The Riggs Blog

Psychodynamic Training in Psychology: Crisis, Challenges and Opportunities

By Marilyn Charles, PhD, ABPP, Conference Director

On November 9-10, the Erikson Institute for Education and Research at the Austen Riggs Center hosted a working conference entitled Psychodynamic Training in Psychology: Crises, Challenges, and Opportunities.  Attendees consisted of individuals from 22 psychodynamically oriented training programs in the USA and Canada. They worked together around questions such as how to meet accreditation standards in ways that are true to psychodynamic values; how to inspire our students in spite of the tensions they encounter between quality and quantity; how to communicate better about evidence that shows the value of psychodynamic treatment; and how to better meet the needs of marginalized groups.  

Small and large working groups focused on pragmatic concerns such as psychodynamic assessment, teaching techniques, diversity training, and how to address challenges through political action.  In addition, a group formed to look further into ways in which, in the past, psychoanalysis may have wronged or stigmatized particular groups, and ways in which any such wrongs might be addressed.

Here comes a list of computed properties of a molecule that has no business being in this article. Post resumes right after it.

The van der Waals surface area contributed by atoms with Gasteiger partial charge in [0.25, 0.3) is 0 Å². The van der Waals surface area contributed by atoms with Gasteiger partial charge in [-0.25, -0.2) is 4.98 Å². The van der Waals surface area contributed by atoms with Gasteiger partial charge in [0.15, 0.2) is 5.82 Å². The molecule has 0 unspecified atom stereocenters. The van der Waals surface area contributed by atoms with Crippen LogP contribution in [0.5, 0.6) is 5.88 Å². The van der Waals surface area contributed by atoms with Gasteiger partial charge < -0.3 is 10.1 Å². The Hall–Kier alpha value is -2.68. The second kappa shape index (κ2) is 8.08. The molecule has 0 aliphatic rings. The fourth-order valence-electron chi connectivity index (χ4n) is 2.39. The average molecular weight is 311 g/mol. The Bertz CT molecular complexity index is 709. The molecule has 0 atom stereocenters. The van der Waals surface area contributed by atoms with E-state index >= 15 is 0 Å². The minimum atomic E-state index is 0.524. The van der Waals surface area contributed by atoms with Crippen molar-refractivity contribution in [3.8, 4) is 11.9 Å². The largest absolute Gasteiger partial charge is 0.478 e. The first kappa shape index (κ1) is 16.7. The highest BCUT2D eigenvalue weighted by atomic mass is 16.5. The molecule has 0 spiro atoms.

The meeting also discussed networking by making use of national or regional conference opportunities and local chapters, and hoping to have a conversation hour at the 2014 Division 39 Spring Meeting. Recognizing the need to build bridges with other groups with similar values, members also proposed a conversation hour for the American Psychological Association in 2014, where anyone involved in training graduate students in longer-term, insight-oriented approaches could discuss training challenges. 

The group came out of the conference with agreement on several issues.  First, they agreed that it is important for psychodynamic practitioners to become a more  ‘robust minority’ and to think outside the box about how to have a place at the table rather than further marginalizing ourselves.  Second, members agreed on the value of taking on complex issues and putting forward ideas in ways that are more accessible to other groups within psychology and to the public at large.  Finally, members hoped to meet next year to continue working together, extending an invitation to more students and early career professionals.

Participants plan to use the listserv of the Education and Training Committee of Division 39 for continued discussion and to share resources such as syllabi, relevant research, cogent and accessible articles, etc. Contact David Downing at ddowning@uindy.edu to be included.

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